Time of op­por­tu­nity comes out of the AN­ZAC Win­ston help

Fiji Sun - - Comment - MAIKA BOLATIKI Feed­back: maikab@fi­jisun.com.fj

Trop­i­cal Cy­clone Win­ston has come and gone. The world knows of the great dev­as­ta­tion it caused us. But it also brought some un­ex­pected pos­si­ble ben­e­fits.

That’s in quicker re­build­ing of of­fi­cial and mil­i­tary re­la­tions be­tween Aus­tralia and New Zealand on the one hand, and Fiji on the other. New Zealand and Aus­tralia – along with many oth­ers - sped to help as the ter­ri­ble dam­age done by Win­ston be­came ap­par­ent. Their planes, ships and ser­vice­men and women were quickly in the country bring­ing much needed sup­port and re­lief ef­forts. No­tably for the worst af­fected re­moter ar­eas, the sav­agely hit is­lands and vil­lagers of Koro and Vanuabalavu. Hu­man­i­tar­ian aid as­sis­tance ren­dered by Aus­tralia and New Zealand showed that de­spite re­cent dif­fer­ences they had a heart to un­stint­ingly help Fiji.

Any rem­nants of the soured of­fi­cial re­la­tion­ship from 2006 were put aside. To un­der­score their sup­port their For­eign Min­is­ters - New Zealand’s Mur­ray McCully and Aus­tralia’s Julie Bishop – both vis­ited the country. Mr McCully said: “When there is an ur­gent need for hu­man­i­tar­ian sup­port every­body in this neigh­bour­hood un­der­stands that you just knuckle down and deal with those needs and that’s what we’ve tried to do and I know that’s very much ap­pre­ci­ated and ev­ery­one I met in Fiji told me that.” The di­rec­tor of the Macmil­lan Brown Cen­tre for Pa­cific Stud­ies at Can­ter­bury Univer­sity, New Zealand, Steven Ratuva, said Cy­clone Win­ston had re­in­forced re­gional sol­i­dar­ity.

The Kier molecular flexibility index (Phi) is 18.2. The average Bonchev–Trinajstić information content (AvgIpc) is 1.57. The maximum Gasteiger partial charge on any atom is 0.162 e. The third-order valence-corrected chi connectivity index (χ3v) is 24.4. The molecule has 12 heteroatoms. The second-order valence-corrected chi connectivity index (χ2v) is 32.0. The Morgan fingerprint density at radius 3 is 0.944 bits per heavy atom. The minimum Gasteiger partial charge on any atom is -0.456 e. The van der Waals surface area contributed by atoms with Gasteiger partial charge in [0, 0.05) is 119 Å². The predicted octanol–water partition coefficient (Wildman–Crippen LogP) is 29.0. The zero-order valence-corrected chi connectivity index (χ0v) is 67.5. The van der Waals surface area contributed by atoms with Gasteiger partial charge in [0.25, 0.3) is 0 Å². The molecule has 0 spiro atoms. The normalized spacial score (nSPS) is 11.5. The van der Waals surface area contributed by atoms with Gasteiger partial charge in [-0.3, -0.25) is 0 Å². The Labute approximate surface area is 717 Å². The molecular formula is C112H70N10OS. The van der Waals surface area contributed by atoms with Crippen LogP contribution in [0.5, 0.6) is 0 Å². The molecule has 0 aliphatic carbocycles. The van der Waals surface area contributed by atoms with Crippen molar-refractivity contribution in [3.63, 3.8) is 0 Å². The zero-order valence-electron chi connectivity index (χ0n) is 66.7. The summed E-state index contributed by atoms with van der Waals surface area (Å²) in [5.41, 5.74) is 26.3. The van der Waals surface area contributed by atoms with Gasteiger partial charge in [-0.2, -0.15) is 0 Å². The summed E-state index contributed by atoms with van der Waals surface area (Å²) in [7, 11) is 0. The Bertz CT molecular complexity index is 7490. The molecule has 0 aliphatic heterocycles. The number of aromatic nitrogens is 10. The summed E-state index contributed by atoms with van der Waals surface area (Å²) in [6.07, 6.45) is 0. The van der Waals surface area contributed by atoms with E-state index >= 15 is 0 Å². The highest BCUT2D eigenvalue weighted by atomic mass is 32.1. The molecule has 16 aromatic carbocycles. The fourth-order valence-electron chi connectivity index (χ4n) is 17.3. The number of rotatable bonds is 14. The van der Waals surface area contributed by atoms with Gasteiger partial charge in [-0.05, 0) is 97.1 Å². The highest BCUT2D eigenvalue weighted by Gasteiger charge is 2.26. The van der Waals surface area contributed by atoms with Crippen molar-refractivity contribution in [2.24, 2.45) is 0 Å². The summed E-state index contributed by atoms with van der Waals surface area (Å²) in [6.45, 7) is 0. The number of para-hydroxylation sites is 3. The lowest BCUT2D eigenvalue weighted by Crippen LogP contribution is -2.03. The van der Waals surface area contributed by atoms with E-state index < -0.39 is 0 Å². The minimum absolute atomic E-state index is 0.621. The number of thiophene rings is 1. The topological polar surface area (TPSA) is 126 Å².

Of course, the peo­ple-to-peo­ple re­la­tion­ship be­tween Aus­tralians, New Zealan­ders and Fi­jians has never wa­vered. Th­ese warm ties are un­break­able no mat­ter what the Aus­tralia and New Zealand politi­cians and me­dia el­e­ments might say.

But at a po­lit­i­cal and mil­i­tary level long­stand­ing links were torn apart be­cause of the way the Aus­tralian and New Zealand politi­cians, diplo­mats and bu­reau­crats re­acted to the 2006 takeover. They tried to dam­age us at many lev­els over many years. Some of the things they did will take a long time to for­get. But out of Win­ston has come an op­por­tu­nity to faster re­set the post-elec­tions re­la­tion­ship.

Amidst all the cur­rent good­will much will still, of course, de­pend on at­ti­tudes in Can­berra and Welling­ton.

Both at po­lit­i­cal and bu­reau­cratic lev­els. And by their diplo­mats on the ground in Suva. If they treat Fiji as an in­de­pen­dent na­tion and an equal – and do not in­ter­fere in our af­fairs – there can be many sun­nier days ahead. Out of the ad­ver­sity of Win­ston and the Aus­tralian and New Zealand re­sponse to this has come that op­por­tu­nity. Let’s hope it is taken by Can­berra and Welling­ton and built on. Fi­nally, as they be­gin to head home we thank es­pe­cially the men and women of the Aus­tralian and New Zealand mil­i­tary. Their role – in­clud­ing work­ing with the men and women of our mil­i­tary - has been out­stand­ing. The legacy of this is not just in what they did, but in op­por­tu­ni­ties now all round.

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